A collection of glass wear (vases etc) was also developed in 2006.
I don’t know about you, but I am anxiously awaiting the arrival of Target in Victoria (Tillicum in 2013, Hillside in 2014) because they have a line of Missoni products that caused quite a shopping frenzy down south last season. Everybody loves a good old shopping throwdown at Target right?!
I really want to renovate my bathroom in white and use these Missoni Towels! Love!
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Micro chairs by OneFortyThree
I have recently become captivated by miniature designer chairs. They are so cute and cool that I can hardly imagine who wouldn’t want one! The popularity of miniature chairs among collectors has not gone unnoticed and in 1992 the Vitra Museum of Design in Germany started a collection of designer chairs covering a period from the mid 1800s to the present. To date, they have taken 80 significant designs (with license agreements) and scaled them down using all the same materials and methods to 1:6 the original size.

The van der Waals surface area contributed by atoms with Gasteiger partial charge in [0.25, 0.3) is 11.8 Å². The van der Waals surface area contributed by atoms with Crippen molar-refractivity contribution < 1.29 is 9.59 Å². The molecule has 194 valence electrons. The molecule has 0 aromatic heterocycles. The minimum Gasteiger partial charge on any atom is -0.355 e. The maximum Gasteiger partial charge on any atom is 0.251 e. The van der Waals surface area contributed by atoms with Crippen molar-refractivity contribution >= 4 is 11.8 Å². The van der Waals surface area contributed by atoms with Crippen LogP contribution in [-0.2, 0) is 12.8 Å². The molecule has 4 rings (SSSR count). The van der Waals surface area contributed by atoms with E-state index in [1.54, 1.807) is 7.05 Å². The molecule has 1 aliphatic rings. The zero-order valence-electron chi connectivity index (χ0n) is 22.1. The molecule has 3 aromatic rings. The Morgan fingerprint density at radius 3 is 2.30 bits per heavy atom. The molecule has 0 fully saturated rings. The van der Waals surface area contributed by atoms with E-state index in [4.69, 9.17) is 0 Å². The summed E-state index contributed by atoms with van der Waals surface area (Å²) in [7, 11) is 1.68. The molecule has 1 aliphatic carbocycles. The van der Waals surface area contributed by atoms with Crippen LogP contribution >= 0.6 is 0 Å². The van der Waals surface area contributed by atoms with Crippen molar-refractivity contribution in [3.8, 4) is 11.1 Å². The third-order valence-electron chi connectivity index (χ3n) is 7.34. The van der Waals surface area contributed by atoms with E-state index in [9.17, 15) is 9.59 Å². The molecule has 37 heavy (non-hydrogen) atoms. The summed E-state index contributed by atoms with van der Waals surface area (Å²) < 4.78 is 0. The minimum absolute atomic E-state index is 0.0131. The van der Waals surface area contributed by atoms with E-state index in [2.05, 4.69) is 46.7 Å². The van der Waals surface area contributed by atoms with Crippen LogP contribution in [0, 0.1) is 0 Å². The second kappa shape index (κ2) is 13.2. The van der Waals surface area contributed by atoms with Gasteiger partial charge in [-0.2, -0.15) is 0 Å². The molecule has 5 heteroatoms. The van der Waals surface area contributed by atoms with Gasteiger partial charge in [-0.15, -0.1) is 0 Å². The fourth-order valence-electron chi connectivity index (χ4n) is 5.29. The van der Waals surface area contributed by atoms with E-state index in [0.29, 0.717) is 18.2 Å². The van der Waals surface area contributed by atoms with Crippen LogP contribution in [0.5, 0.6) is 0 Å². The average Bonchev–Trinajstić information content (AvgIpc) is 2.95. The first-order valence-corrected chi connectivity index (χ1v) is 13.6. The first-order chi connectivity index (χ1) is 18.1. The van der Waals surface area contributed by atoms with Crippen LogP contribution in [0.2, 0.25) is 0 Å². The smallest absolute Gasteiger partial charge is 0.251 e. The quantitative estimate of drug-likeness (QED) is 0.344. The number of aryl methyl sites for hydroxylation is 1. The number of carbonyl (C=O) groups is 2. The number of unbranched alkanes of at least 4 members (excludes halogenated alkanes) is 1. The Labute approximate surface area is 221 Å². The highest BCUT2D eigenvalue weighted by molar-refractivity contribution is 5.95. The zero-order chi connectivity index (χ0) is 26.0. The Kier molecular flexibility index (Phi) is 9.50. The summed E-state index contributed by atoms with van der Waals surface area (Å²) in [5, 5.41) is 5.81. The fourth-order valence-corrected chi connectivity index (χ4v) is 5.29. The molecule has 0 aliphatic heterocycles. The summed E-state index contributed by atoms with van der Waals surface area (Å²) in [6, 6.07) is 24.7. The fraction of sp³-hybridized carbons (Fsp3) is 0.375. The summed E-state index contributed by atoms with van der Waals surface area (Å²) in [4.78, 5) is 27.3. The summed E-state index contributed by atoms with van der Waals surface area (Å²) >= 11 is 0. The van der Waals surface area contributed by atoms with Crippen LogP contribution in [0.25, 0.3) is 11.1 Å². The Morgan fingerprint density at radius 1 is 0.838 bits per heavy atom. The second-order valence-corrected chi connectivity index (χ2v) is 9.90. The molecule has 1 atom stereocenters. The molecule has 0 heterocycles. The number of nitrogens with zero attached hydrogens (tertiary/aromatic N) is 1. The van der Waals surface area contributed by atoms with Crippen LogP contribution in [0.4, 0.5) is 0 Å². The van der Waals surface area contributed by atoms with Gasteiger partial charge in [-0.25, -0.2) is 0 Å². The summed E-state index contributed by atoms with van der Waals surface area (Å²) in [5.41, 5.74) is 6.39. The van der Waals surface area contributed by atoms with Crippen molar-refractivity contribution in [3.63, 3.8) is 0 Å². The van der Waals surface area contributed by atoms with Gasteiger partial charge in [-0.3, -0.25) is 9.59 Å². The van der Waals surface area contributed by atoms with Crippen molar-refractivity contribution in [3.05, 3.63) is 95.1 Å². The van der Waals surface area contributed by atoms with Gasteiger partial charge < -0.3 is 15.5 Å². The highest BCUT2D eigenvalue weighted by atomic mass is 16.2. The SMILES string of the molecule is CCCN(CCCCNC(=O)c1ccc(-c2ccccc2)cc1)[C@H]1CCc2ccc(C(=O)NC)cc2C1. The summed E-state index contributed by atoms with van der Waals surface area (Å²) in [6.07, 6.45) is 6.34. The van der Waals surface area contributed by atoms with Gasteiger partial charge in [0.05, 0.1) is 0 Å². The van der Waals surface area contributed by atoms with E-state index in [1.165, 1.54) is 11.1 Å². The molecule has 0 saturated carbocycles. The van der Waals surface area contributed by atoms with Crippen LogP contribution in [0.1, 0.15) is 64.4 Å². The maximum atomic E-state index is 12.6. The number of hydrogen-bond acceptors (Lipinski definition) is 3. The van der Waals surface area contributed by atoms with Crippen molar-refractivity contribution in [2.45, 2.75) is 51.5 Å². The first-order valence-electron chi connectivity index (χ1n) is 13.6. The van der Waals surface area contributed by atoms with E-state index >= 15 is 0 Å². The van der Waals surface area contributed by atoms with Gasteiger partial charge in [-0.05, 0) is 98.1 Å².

Not to be mistaken for dolls house furniture, which is often 1:12 or 1:24 of regular furniture, these miniature chairs offer a quality representation of iconic designer pieces that is anything but kid stuff.
The prices for these tiny thrones are out of reach for most chochky collectors (ranging $100 – $750)….but the buyers are out there. I easily found Vitra miniatures for sale on eBay and at Gabriel Ross here in Victoria with no effort at all.
One of the main uses for these puny perches, apart from collecting dust on a select few bookshelves, is as teaching aids or models for design schools and those studying furniture design. Since Vitra has gone to great lengths to remain true to the historical construction, materials and colours of the miniatures they are indeed useful in this respect.
Check out the tiny museum exhibits at the Vitra Gallery: